American Gothic: From Poe to King גותיקה אמריקנית: מפו לקינג
Advanced Course קורס בחירה
Dr. Yael Maurer ד"ר יעל מאורר
In this course we will explore a literary genre known as "Gothic fiction" in its American form. We will read texts by American writers, beginning in the nineteenth century with Washington Irving, Nathaniel Hawthorne and Edgar Allan Poe, and move on to Stephen King, one of the most prolific and bestselling American authors today, whose writing follows this American tradition but reinvents it to fit our day and age.
Gothic fiction, as Joyce Carol Oates notes in her introduction to American Gothic Tales, is a fitting literary form for the first settlers in the New World, the Puritans. The Puritan sensibility may be termed "Gothic" in the sense that the Puritans believed themselves to be chosen by God, but also potentially damned if they did not receive God's grace and were excluded from what they termed God's "Covenant of Grace". The Puritans believed all human activities are determined by God long before a person's birth. Therefore, it comes as no surprise that Puritan sermons were concerned with witchcraft and demon possessions and with the invisible world of spirits which threaten the living. This sense of fear of the unknown and invisible world which exists somewhere outside our known world, but which has the power to invade and influence it, is at the heart of the Gothic tale. It is therefore fascinating to explore the ways in which this literary form came into being and how its influence is still very much with us today. One just has to glance at recent best –seller lists to see that the most popular books in the United States today are tales of vampires and demons.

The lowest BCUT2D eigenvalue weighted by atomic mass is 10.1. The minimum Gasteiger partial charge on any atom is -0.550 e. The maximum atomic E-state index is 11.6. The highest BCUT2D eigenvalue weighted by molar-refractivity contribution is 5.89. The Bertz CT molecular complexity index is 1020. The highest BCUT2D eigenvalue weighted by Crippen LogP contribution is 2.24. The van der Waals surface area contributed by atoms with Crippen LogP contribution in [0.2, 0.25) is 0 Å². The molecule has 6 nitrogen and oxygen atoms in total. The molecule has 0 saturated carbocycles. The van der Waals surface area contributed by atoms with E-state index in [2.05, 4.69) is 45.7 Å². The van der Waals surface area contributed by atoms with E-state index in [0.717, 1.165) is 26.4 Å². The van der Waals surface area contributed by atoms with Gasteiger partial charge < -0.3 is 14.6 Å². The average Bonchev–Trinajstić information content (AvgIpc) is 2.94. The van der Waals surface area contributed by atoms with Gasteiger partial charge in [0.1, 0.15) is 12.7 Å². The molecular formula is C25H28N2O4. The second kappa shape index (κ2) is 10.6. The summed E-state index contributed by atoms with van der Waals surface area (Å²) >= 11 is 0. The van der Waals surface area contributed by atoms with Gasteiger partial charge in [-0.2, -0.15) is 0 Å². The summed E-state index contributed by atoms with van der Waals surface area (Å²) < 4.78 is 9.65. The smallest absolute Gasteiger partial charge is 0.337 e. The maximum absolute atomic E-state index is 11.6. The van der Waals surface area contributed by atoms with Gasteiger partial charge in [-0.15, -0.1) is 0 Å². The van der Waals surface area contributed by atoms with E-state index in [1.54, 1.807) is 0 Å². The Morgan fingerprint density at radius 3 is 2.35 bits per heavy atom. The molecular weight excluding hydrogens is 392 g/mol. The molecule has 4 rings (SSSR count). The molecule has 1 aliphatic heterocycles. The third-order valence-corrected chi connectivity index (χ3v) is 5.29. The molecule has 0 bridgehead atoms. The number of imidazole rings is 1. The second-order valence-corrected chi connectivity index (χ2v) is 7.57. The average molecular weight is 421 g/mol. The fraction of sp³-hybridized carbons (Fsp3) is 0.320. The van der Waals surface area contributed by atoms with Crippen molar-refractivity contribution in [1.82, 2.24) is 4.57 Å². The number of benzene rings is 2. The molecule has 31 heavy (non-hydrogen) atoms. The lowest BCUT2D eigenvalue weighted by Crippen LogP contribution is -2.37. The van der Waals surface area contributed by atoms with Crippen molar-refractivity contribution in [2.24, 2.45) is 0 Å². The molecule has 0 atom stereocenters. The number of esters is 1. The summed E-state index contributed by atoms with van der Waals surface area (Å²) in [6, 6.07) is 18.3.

Teresa Goddu further explores this sensibility in Gothic American, a study of the sources of the genre and its historical beginnings. She shows how American history "remains troubled and haunted despite its claims to newness and innocence" and discusses "the nightmare of American history", a fitting appellation for the literary texts and the films we'll be discussing.
We will watch a film based on a gothic tale (Timothy Burton's The Legend of Sleepy Hollow) and explore how it adapts and reinvents the original work of fiction.
We'll also watch the filmic adaptation of Stephen King's Southern gothic novel The Green Mile to see in what ways the South is re imagined as a gothic locale.
Washington Irving, "The Adventure of the German Student", "The Legend of Sleepy Hollow", "Rip Van Winkle"
Edgar Allan Poe, "The Black Cat", "Hop Frog",
Nathaniel Hawthorne, "Old Esther Dudley", "Young Goodman Brown"
Stephen King, "Strawberry Spring", "The Boogeyman", The Green Mile
Gothic America Teresa A. Goddu Columbia University Press, 1997
The Gothic David Punter and Glennis Byron (Editors), Blackwell Publishing, 2013
American Gothic Robert K. Martin and Eric Savoy (Editors), University of Iowa Press, 1998
Active attendance and participation 15%
Midterm (in class) 15%
Final paper (home) 70%